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  5. Performance Evaluation Methods for Evolving Artificial Intelligence (AI)-Enabled Medical Devices
  1. Medical Device Regulatory Science Research Programs Conducted by OSEL

Performance Evaluation Methods for Evolving Artificial Intelligence (AI)-Enabled Medical Devices

As part of the Artificial Intelligence (AI) Program in the FDA’s Center for Devices and Radiological Health (CDRH), the goal of this regulatory science research is to develop methods for performance evaluation of model updates for artificial intelligence/machine learning (AI/ML)-enabled devices.

Overview

On March 30, 2023, the FDA’s Center for Devices and Radiological Health (CDRH) published the draft guidance document: Marketing Submission Recommendations for a Predetermined Change Control Plan (PCCP) for Artificial Intelligence/Machine Learning (AI)-Enabled Device Software Functions. This draft guidance aims to enable device manufacturers to include a plan in an FDA submission so that the device can evolve within controlled boundaries while on the market. This approach is expected to enable manufacturers to make modifications and updates more easily to their devices, while also maintaining the FDA’s ability to assure continued device safety and effectiveness. While the draft guidance outlines a sound approach, there are areas in the premarket evaluation of devices with PCCPs that require further technical analysis for a least burdensome path to the market. 

Well-curated, labeled, and representative datasets in medical applications are difficult and resource-intensive to collect, so device sponsors naturally wish to reuse their test datasets in evaluating their devices with PCCPs. However, repeatedly using the same test dataset when testing a sequence of AI model updates can be problematic, because the AI model can end up overfitting to the test dataset. If this happens, the performance evaluation will yield misleading, overly optimistic results, and the models will fail to generalize to new data. There is a need for methods to re-use evaluation datasets safely for devices with a PCCP. Other knowledge gaps in this area include the implications of potential changes to the reference standard, how much change is acceptable to maintain an appropriate benefit/risk profile, and how to balance plasticity/stability of continuously learning models. 

The goal of this effort is to address issues by:

  • Developing statistical methods and theoretical results as well as performing empirical experiments and studies.
  • Releasing regulatory science tools that can be used to design studies that will continuously measure performance for evolving algorithms under a postmarket assurance plan.

Project

  • Develop Methods for Performance Evaluation of Model Updates for AI/ML-Enabled Devices with a PCCP
Different machine learning algorithms (corresponding to the five columns of panels in the figure) are modified and re-trained in each “round of adaptivity,” and subsequently tested repeatedly on the same relatively small test dataset.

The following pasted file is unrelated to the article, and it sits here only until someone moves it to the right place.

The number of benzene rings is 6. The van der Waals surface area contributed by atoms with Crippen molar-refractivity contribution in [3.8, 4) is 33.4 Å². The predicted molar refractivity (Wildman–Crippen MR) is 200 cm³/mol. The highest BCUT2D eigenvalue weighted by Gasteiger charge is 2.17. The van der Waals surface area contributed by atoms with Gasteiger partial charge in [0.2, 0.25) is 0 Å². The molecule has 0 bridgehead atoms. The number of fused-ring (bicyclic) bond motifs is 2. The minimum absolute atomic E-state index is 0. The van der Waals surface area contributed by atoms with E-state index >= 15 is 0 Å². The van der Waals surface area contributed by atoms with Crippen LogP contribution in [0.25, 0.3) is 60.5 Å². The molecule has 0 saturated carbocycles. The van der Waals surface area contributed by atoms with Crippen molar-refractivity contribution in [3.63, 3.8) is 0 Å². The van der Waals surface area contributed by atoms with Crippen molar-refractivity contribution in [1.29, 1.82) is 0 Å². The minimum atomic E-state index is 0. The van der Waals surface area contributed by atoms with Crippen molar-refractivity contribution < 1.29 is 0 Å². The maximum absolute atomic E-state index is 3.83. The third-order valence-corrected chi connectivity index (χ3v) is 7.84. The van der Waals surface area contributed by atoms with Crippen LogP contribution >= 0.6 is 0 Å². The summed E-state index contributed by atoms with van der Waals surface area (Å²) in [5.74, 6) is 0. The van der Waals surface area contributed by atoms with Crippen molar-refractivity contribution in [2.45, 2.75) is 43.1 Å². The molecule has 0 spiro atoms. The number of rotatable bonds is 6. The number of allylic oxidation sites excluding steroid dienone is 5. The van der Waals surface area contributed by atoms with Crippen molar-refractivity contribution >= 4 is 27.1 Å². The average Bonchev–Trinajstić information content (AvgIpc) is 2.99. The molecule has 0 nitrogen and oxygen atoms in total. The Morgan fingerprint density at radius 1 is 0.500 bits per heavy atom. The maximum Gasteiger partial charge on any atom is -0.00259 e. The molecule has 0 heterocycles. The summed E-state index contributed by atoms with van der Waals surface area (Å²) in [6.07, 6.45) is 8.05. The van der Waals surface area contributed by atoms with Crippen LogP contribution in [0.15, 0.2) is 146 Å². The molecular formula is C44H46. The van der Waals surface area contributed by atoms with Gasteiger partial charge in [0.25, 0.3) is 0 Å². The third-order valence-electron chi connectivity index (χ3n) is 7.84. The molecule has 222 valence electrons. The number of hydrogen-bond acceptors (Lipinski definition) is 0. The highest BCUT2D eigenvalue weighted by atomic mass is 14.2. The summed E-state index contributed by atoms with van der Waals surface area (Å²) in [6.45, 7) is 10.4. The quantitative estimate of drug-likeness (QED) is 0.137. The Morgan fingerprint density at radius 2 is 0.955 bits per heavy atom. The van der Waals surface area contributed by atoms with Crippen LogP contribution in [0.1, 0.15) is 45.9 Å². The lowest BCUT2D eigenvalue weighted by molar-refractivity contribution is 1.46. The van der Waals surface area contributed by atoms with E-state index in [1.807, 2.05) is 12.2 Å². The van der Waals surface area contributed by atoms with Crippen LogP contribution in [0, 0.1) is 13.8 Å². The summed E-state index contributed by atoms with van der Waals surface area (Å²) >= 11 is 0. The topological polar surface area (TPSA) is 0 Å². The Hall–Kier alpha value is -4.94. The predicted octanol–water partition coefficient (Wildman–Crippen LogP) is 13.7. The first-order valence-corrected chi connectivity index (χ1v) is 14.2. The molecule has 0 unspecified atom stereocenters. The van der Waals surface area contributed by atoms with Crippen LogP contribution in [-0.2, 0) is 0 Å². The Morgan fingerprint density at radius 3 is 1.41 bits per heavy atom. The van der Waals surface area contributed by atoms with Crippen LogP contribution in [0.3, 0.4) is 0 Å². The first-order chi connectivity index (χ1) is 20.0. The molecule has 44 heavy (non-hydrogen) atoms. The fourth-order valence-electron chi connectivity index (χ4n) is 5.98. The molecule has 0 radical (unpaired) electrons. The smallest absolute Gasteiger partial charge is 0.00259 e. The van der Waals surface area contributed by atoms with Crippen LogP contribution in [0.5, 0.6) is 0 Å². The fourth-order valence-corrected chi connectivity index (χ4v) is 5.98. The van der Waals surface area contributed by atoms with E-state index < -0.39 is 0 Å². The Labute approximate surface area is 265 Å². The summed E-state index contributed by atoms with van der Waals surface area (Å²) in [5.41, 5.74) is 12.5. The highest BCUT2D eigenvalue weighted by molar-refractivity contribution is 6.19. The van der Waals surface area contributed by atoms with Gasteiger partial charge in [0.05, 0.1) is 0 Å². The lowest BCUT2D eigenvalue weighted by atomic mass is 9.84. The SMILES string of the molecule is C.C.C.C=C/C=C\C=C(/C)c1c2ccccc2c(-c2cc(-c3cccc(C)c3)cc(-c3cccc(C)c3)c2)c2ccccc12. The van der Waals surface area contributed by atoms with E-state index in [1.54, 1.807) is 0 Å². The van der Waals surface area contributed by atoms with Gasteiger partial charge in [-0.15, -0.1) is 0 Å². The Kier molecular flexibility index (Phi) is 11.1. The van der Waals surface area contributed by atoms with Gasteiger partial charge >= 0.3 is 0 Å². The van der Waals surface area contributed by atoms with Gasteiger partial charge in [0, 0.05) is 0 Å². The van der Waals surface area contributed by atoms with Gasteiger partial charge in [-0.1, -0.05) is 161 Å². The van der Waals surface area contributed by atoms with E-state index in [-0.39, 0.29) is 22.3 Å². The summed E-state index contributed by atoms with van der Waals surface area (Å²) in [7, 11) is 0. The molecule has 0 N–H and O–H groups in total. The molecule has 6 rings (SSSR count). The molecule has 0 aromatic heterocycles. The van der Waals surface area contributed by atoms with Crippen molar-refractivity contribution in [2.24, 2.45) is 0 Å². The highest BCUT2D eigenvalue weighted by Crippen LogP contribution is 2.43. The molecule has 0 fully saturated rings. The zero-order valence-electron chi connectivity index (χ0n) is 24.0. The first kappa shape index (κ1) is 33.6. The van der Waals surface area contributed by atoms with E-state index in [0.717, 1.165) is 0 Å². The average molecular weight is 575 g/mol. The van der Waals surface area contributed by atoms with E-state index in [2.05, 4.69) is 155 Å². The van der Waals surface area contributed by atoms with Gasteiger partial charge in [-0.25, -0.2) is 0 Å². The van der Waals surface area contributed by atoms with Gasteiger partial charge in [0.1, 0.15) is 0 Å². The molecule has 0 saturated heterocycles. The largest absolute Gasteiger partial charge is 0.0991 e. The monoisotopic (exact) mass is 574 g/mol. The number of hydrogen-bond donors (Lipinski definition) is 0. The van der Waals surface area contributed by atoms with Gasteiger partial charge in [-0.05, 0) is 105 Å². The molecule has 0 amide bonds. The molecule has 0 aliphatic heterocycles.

Different machine learning algorithms (corresponding to the five columns of panels in the figure) are modified and re-trained in each “round of adaptivity,” and subsequently tested repeatedly on the same relatively small test dataset. The row of panels titled “Naive test data reuse” shows that, as the test dataset is used repeatedly in this fashion, the measured performance metric Receiver Operating Characteristics Curve - Area Under the ROC Curve (ROC AUC) on the test data becomes substantially inflated compared to the true performance on the population from which the fixed test dataset was drawn. The second row of panels shows that when the proposed method Thresholdout is used for test data access, the bias in the measured performance values is reduced at the cost of higher uncertainty in the reported performance estimates. For additional details please see Gossmann et al. (2021).

Resources

  • Feng, J., Pennello, G., Petrick, N., Sahiner, B., Pirracchio, R., & Gossmann, A. (2022). Sequential Algorithmic Modification with Test Data Reuse. Proceedings of the Thirty-Eighth Conference on Uncertainty in Artificial Intelligence, 674–684.
  • A. Burgon, B. Sahiner, N. Petrick, G. Pennello, R. K. Samala, “Methods for improved understanding of evolving AI model learning and knowledge retention across sequential modification steps,” RSNA Program Book (2023).
  • Gossmann, A. (2022). Test Data Reuse for the Evaluation of Continuously Evolving Machine Learning Algorithms in Medicine. Invited talk at the Tutorial on AI for medical image analysis in practice at MICCAI 2022. September 21, 2022.

For more information, email OSEL_AI@fda.hhs.gov.

 
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